Entertainment Venue Leaders Concerned About the Future Amid Delta Variant Uncertainty

Live arts and entertainment venues have made major adjustments over the last 17 months due to the COVID-19 pandemic.

Organizations like Round House Theatre in Bethesda pivoted to digital content. Olney Theatre Center began outdoor performances. U.S. Sen. Chris Van Hollen (D) joined live entertainment and theater venue operators at Glen Echo Park to hear feedback about federal assistance they have received to keep operations going.

“These are stories of resilience, people trying to innovate, make do. Theaters that, of course, are usually in-person experiences,” Van Hollen said Monday. Local theaters and venues are thankful for funding that Van Hollen helped secure through the Senate Appropriations Committee, like the Shuttered Venue Operators Grant and Paycheck Protection Program. The funding helped bring staff back on-board, enabled virtual programs and revitalized outdoor spaces for shows.

However, venue leaders are worried about operations and funding later this year going into 2022, especially as health officials continue to be concerned about the COVID-19 Delta variant. While leaders were able to adapt to pandemic restrictions, they say nothing can beat an in-person arts experience.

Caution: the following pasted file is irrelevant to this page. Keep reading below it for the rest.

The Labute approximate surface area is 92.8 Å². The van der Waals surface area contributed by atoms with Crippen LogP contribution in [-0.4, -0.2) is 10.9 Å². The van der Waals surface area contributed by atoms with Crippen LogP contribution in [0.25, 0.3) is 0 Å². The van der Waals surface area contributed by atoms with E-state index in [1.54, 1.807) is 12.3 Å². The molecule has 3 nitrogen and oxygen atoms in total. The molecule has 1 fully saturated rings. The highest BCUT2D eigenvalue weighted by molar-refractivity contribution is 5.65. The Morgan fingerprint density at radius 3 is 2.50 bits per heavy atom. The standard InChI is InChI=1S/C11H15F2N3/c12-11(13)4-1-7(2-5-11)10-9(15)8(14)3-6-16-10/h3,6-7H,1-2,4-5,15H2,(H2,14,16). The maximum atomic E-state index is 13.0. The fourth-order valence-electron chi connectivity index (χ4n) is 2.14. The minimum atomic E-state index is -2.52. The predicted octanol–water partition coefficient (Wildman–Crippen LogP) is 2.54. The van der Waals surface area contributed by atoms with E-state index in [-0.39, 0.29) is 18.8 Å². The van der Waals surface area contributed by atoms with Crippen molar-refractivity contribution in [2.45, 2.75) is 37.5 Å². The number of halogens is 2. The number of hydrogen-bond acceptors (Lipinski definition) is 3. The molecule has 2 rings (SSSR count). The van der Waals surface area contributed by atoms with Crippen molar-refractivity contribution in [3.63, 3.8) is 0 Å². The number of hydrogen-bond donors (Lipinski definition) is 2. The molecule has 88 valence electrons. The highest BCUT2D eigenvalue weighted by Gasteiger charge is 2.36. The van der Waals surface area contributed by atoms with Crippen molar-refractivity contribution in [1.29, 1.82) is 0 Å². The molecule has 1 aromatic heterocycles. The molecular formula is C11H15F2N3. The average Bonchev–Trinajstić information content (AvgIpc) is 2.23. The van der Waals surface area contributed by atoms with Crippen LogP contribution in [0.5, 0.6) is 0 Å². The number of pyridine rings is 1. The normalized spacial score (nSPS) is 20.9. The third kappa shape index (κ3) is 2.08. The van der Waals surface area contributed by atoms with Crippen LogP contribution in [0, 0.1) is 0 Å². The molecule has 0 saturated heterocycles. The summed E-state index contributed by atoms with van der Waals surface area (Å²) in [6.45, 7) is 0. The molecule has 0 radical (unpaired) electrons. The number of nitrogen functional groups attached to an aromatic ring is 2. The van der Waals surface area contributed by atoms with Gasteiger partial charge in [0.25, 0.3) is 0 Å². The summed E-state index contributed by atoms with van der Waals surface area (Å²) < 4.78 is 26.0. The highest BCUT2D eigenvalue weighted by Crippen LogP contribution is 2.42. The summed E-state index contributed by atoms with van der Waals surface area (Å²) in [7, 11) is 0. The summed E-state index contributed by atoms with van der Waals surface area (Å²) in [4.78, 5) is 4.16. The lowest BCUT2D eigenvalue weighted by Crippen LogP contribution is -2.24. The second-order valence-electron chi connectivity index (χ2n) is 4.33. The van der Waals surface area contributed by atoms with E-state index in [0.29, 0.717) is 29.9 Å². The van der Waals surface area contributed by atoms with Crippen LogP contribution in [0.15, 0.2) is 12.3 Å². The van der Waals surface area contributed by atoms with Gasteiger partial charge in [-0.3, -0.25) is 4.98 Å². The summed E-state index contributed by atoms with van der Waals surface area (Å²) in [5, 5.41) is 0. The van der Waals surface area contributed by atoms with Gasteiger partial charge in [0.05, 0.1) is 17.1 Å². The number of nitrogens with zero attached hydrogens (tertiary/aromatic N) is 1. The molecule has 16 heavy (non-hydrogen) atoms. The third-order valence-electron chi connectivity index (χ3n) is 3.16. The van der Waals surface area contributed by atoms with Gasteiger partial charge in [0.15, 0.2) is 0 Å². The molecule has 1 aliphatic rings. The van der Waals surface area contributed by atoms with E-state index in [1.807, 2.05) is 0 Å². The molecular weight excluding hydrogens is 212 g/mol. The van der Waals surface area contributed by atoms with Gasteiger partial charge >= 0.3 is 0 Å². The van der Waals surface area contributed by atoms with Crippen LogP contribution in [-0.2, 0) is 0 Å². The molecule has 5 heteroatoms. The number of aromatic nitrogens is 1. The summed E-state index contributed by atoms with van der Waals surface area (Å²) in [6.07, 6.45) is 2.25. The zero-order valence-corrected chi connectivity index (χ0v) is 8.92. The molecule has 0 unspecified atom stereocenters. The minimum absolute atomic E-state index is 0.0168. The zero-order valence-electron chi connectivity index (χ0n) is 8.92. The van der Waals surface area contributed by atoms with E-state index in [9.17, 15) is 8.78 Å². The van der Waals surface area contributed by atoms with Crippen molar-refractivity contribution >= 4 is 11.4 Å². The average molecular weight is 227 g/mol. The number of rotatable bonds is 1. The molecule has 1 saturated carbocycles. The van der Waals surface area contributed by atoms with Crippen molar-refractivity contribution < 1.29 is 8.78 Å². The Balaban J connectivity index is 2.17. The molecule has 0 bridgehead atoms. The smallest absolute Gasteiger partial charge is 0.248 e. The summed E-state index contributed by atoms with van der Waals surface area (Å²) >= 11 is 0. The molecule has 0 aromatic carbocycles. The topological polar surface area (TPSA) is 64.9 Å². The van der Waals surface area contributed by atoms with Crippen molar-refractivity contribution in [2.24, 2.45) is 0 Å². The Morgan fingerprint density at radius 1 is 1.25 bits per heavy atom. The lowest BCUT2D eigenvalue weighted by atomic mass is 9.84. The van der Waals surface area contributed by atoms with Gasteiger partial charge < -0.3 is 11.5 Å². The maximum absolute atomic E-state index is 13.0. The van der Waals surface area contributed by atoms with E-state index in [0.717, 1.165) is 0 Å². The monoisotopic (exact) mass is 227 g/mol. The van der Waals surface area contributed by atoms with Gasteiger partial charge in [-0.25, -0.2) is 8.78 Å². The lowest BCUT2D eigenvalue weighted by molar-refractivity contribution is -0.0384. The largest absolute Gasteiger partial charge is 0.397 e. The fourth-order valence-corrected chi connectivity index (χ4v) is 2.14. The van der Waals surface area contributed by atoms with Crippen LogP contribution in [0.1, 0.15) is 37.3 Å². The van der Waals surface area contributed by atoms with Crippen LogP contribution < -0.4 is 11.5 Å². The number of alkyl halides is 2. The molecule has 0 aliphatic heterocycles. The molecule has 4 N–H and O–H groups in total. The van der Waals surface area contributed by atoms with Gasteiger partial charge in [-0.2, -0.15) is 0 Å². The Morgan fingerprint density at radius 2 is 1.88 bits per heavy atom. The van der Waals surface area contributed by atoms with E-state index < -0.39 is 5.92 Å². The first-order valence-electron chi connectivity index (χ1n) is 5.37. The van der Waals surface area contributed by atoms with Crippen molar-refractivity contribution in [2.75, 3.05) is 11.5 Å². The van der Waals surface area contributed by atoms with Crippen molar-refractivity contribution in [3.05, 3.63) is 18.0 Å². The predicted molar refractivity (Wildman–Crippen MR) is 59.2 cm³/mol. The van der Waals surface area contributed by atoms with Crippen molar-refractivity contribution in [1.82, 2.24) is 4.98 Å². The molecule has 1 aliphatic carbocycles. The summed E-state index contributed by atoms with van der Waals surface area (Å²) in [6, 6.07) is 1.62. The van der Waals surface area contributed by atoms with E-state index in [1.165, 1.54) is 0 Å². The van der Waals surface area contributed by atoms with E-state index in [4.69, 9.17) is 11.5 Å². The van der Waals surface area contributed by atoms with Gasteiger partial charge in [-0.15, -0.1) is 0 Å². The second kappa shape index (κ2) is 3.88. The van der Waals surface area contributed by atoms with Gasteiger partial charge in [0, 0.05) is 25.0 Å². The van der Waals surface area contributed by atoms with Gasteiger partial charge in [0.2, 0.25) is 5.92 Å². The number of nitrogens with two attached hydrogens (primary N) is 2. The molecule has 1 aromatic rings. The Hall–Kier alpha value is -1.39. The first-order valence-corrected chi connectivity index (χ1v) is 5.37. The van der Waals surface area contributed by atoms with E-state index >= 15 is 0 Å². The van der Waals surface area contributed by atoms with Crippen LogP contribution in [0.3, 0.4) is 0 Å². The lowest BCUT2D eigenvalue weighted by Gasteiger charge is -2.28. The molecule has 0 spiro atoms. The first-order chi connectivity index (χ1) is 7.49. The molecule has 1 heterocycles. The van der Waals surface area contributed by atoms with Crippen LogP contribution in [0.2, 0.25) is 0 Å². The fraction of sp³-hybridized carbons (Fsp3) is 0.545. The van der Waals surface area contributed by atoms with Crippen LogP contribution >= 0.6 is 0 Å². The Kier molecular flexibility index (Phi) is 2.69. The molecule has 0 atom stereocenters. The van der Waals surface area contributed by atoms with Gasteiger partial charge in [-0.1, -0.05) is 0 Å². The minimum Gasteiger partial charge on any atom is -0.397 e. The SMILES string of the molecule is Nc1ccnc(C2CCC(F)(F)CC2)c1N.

“We are very nervous, very anxious that the Delta variant is going to keep us from coming back in the fall when we’ve all made out plans to return indoors,” said Jason Loewith, Artistic Director for Olney Theatre Center. He said staff plans to return in October for a new play.

Bonnie Casper, Board President of the Glen Echo Park Partnership for Arts and Culture, said if the Delta variant continues to spread, the park will be “truly in trouble again” by January 2022.

“We do recognize that there’s so much money that was given out that we can’t count on getting again,” she said.

Van Hollen said if pandemic conditions do not improve, he hopes Congress can come to a consensus for more emergency funding. The leaders urged residents Monday to get their COVID-19 vaccines to help ensure venues can fully serve the community.

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Maryam Shahzad

About Maryam Shahzad

Maryam is a reporter with Montgomery Community Media. She graduated from the University of Maryland in 2019 with a bachelor's degree in broadcast journalism. Previously, she was an intern with MCM. She can be reached at mshahzad@mymcmedia.org or on Twitter @maryam_mcm.


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